How to run an EXE, with argument, capture output value

Jean-Michel Pichavant jeanmichel at sequans.com
Thu Nov 18 12:02:04 CET 2010


Tim Harig wrote:
> On 2010-11-18, noydb <noydb00 at gmail.com> wrote:
>   
>> I have an executable that I want to run within python code.  The exe
>> requires an input text file, the user to click a 'compute' button, and
>> then the exe calculates several output values, one of which I want to
>> capture into a variable.  Can I use Python to supply the input file,
>> execute the exe and capture the output value, like such that the exe
>> really doesn't need to be 'seen'?  Or, would the user still have to
>> click the 'compute' button?
>>
>> Any code snippets or guidance would be very much appreciated.  I have
>> found that
>>
>> import os
>> os.system('C:\xTool\stats_hall.exe')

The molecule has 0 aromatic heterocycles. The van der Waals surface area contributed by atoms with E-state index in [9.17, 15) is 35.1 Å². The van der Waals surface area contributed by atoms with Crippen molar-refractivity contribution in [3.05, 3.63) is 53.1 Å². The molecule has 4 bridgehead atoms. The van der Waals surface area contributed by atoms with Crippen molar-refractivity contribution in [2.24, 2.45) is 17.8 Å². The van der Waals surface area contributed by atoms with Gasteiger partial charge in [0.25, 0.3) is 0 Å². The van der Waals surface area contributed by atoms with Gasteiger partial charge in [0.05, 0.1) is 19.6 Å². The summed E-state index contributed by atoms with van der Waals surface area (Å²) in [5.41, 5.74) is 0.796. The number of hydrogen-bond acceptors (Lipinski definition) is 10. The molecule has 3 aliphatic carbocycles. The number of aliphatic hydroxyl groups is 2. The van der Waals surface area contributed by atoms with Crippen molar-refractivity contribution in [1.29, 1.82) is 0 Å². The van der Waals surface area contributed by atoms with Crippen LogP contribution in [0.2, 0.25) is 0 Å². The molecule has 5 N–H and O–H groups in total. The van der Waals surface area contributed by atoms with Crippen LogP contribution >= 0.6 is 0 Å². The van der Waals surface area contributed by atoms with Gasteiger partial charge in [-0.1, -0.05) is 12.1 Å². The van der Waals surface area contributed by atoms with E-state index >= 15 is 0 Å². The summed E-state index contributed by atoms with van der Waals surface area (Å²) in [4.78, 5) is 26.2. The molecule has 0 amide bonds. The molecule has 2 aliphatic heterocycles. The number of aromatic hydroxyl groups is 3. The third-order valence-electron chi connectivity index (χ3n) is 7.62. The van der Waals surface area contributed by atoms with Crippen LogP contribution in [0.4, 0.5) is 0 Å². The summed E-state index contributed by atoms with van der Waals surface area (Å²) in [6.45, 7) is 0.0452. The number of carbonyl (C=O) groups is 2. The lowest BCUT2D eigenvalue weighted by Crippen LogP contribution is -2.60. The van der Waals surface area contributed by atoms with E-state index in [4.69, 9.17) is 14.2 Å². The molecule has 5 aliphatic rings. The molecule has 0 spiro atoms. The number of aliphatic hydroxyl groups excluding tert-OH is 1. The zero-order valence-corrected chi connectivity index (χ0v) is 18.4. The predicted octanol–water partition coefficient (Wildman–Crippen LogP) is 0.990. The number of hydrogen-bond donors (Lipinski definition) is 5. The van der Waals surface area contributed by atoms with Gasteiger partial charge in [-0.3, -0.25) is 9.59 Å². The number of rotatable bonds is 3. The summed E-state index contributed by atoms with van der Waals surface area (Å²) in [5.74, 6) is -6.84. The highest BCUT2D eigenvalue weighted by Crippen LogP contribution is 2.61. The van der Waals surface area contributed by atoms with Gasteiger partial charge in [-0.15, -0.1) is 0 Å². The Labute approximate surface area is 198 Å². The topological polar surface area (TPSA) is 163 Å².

>>
>> will run the exe.  And, maybe these execl/execle/execlp/etc functions
>> might be what I need for adding in the argument, but documentation
>> seems to indicate that these do not return output.  ??
>>     
>
> If you are not already, I would highly suggest using Python3 with the
> subprocess module:
>
> 	http://docs.python.org/py3k/library/subprocess.html
>
> It puts everything in one place and supercedes the exec* functions which
> where a PITA.  You can 95% of what you need simply using
> subprocess.Popen().  There are several examples from this group in the past
> few days; but, the process looks something like this:
>
> 	Python 3.1.2 (r312:79147, Oct  9 2010, 00:16:06)
> 	[GCC 4.4.4] on linux2
> 	Type "help", "copyright", "credits" or "license" for more information.
> 	>>> import subprocess
> 	>>> pig = subprocess.Popen(["/usr/games/pig"], stdin=subprocess.PIPE)
> 	>>> result = pig.communicate(input=b"This is sample text.\n")
> 	Isthay isway amplesay exttay.
> 	>>>
>   
Suggesting subprocess is a good idea, *highly* suggesting python3 is 
questionable. The above code works in python 2. Many libraries (those 
included batteries) have not been ported yet to python 3.
Py3 is a better core language than py2, but for now, less featured.

JM



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